Interoperability (International)

Joly calls China increasingly disruptive

Foreign Affairs Minister Melanie Joly said today that NORAD will takes a strong stance to protect Arctic sovereignty as more reports of foreign interference emerge. “We will challenge China when we ought to, and we will cooperate with China when we need to,” she said. “When it comes to issues over the Arctic within our maritime borders, or any form of foreign interference, we will be clear. [node:read-more:link]

Biden challenges Putin

In Poland today after a surprise visit to Kyiv, U.S. President Joe Biden said that after nearly a year of supporting Ukraine’s resistance to Russia’s invasion, NATO is “more united and more unified than ever before.” He also rebutted President Vladimir Putin’s claim earlier in the day that the West had instigated the conflict, saying that while the U.S. and Europe “do not seek to control or destroy Russia”, nor would their support for Ukraine waiver. [node:read-more:link]

Israel pauses West Bank expansion

Negotiations with the U.S. and Palestinian officials evidently have persuaded Italy to pause new settlement construction in the occupied West Bank for “the coming months.” The announcement follows on the heels of Israel’s declaration last week that nine unauthorised outposts would be “legalized” and that nearly 10,000 new housing units in existing settlements are planned. [node:read-more:link]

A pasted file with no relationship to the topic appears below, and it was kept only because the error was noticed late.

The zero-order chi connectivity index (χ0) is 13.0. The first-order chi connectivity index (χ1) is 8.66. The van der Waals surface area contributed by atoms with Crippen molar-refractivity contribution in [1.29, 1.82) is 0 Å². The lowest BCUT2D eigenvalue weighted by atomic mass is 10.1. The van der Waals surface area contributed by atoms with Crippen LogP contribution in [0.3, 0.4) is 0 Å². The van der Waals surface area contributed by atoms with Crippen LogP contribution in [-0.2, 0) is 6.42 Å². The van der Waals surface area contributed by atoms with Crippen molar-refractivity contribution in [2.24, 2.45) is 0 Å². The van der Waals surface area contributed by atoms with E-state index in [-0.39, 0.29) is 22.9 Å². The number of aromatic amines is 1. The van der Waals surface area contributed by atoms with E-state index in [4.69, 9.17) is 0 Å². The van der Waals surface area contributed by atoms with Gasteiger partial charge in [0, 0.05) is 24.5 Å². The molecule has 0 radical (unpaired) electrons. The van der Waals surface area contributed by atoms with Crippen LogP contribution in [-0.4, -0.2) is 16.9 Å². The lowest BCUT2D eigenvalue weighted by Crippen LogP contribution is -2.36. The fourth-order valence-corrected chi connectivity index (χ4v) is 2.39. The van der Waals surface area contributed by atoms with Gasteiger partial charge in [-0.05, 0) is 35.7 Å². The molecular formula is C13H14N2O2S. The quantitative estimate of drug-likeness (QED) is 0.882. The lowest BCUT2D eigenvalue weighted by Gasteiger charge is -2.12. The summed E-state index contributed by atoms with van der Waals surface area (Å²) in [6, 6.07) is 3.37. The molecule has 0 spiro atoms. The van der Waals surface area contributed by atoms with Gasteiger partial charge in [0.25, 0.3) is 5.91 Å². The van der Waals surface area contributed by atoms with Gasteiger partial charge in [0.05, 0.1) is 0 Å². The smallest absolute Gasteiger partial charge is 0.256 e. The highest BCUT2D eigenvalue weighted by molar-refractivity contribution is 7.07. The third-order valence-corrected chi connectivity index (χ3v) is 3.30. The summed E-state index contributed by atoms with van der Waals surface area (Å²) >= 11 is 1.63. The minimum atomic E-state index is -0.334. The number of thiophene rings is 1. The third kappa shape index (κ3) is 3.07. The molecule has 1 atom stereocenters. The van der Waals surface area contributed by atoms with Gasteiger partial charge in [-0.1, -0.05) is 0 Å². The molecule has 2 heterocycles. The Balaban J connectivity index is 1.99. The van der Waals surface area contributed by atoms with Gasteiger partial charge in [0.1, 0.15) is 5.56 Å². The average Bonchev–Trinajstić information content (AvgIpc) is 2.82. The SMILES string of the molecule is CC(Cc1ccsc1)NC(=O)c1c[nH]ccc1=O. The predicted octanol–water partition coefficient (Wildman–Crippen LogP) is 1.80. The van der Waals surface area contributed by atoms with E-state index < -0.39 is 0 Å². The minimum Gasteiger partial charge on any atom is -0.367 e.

EU shelving Chinese virus tests

European Union states have agreed to phase out by the end of February their requirement that Chinese visitors have a pre-departure coronavirus test. When China eased its policies January 8, the EU initially failed to agree on a unified response. [node:read-more:link]

Ottawa urged to tackle asylum crisis

Quebec Premier François Legault is calling on Prime Minister Justin Trudeau to make the flow of migrants across an irregular border crossing in southern Quebec a priority during an upcoming with U.S. President Joe Biden. In a February 20 letter, he said Canada urgently needs to renegotiate an agreement which enables asylum seekers to enter at an “irregular” border crossing and overload his province’s social support resources. [node:read-more:link]

Putin renews nuclear threat

Russian President Vladimir Putin used a 105-minute speech to his country’s political and military elite today announced that he is spending involvement in arms limitation talks, putting new strategic systems on combat status and threatening to resume nuclear tests. Three days before the first anniversary of his “special military operation” against Ukraine, he also said the war had been forced on Russia by NATO’s eastward expansion. [node:read-more:link]

Highlights of Putin's alternate reality?

Russian President Vladimir Putin said today that his country is at a “watershed moment” as his war in Ukraine has triggered the biggest confrontation with the West since the depths of the Cold War. It is, he said, “a time of cardinal, irreversible changes around the world, the most important historic events that shape the future of our country and our people, when each of us bears a colossal responsibility.” [node:read-more:link]

Iran denies enrichment claims

A report that it has intentionally enriched uranium to a purity of 84 per cent is being denied by Iran amidst ongoing issues with the International Atomic Energy Agency. It was reported that IAEA inspectors had discovered the enrichment to just below the 90 per cent required for weapons production. An official with the Atomic Energy Organisation of Iran said February 19 that particles with above 60 per cent purity had been found, as they had in the past, but that “does not mean that there has been enrichment over 60 percent.” [node:read-more:link]